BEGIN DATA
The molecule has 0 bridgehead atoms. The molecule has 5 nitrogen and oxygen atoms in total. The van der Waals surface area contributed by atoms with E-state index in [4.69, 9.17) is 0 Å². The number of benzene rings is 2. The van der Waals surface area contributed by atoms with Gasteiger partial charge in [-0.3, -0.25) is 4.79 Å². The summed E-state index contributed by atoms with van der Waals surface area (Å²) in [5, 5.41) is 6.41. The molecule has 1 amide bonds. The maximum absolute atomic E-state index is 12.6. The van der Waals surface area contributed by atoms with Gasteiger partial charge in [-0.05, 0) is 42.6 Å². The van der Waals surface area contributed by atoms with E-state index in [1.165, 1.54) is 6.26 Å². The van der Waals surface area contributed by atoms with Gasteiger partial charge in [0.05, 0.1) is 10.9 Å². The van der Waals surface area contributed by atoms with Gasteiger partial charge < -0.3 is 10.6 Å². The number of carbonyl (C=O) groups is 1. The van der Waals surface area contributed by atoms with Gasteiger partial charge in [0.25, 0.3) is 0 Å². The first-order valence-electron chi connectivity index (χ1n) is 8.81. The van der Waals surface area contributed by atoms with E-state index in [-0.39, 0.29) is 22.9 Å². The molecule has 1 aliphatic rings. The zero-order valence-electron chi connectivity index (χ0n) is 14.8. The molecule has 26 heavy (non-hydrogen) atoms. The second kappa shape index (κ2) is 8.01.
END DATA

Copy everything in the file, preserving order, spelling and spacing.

The molecule has 0 bridgehead atoms. The molecule has 5 nitrogen and oxygen atoms in total. The van der Waals surface area contributed by atoms with E-state index in [4.69, 9.17) is 0 Å². The number of benzene rings is 2. The van der Waals surface area contributed by atoms with Gasteiger partial charge in [-0.3, -0.25) is 4.79 Å². The summed E-state index contributed by atoms with van der Waals surface area (Å²) in [5, 5.41) is 6.41. The molecule has 1 amide bonds. The maximum absolute atomic E-state index is 12.6. The van der Waals surface area contributed by atoms with Gasteiger partial charge in [-0.05, 0) is 42.6 Å². The van der Waals surface area contributed by atoms with E-state index in [1.165, 1.54) is 6.26 Å². The van der Waals surface area contributed by atoms with Gasteiger partial charge in [0.05, 0.1) is 10.9 Å². The van der Waals surface area contributed by atoms with Gasteiger partial charge < -0.3 is 10.6 Å². The number of carbonyl (C=O) groups is 1. The van der Waals surface area contributed by atoms with Gasteiger partial charge in [0.25, 0.3) is 0 Å². The first-order valence-electron chi connectivity index (χ1n) is 8.81. The van der Waals surface area contributed by atoms with E-state index in [-0.39, 0.29) is 22.9 Å². The molecule has 1 aliphatic rings. The zero-order valence-electron chi connectivity index (χ0n) is 14.8. The molecule has 26 heavy (non-hydrogen) atoms. The second kappa shape index (κ2) is 8.01.